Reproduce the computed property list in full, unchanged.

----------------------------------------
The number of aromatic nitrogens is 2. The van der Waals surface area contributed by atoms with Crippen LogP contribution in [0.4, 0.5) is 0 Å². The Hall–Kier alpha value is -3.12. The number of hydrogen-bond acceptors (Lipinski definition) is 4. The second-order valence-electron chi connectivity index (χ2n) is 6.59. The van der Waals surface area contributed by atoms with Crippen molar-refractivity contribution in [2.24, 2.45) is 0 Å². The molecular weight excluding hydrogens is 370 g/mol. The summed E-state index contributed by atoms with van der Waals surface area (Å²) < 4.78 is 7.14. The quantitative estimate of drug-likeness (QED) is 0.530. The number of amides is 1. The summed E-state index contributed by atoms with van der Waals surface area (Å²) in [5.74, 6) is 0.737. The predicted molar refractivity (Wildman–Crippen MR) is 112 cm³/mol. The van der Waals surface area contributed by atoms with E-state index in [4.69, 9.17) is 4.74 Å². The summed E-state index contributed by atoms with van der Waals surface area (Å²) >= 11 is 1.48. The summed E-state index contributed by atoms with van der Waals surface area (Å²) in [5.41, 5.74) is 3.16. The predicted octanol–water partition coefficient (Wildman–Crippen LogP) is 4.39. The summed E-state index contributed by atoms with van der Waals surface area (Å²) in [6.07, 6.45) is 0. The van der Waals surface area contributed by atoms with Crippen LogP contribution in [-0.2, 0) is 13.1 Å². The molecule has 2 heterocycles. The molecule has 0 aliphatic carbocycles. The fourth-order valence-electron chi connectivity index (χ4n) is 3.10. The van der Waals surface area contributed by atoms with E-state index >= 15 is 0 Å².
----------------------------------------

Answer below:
The number of aromatic nitrogens is 2. The van der Waals surface area contributed by atoms with Crippen LogP contribution in [0.4, 0.5) is 0 Å². The Hall–Kier alpha value is -3.12. The number of hydrogen-bond acceptors (Lipinski definition) is 4. The second-order valence-electron chi connectivity index (χ2n) is 6.59. The van der Waals surface area contributed by atoms with Crippen molar-refractivity contribution in [2.24, 2.45) is 0 Å². The molecular weight excluding hydrogens is 370 g/mol. The summed E-state index contributed by atoms with van der Waals surface area (Å²) < 4.78 is 7.14. The quantitative estimate of drug-likeness (QED) is 0.530. The number of amides is 1. The summed E-state index contributed by atoms with van der Waals surface area (Å²) in [5.74, 6) is 0.737. The predicted molar refractivity (Wildman–Crippen MR) is 112 cm³/mol. The van der Waals surface area contributed by atoms with E-state index in [4.69, 9.17) is 4.74 Å². The summed E-state index contributed by atoms with van der Waals surface area (Å²) >= 11 is 1.48. The summed E-state index contributed by atoms with van der Waals surface area (Å²) in [5.41, 5.74) is 3.16. The predicted octanol–water partition coefficient (Wildman–Crippen LogP) is 4.39. The summed E-state index contributed by atoms with van der Waals surface area (Å²) in [6.07, 6.45) is 0. The van der Waals surface area contributed by atoms with Crippen LogP contribution in [-0.2, 0) is 13.1 Å². The molecule has 2 heterocycles. The molecule has 0 aliphatic carbocycles. The fourth-order valence-electron chi connectivity index (χ4n) is 3.10. The van der Waals surface area contributed by atoms with E-state index >= 15 is 0 Å².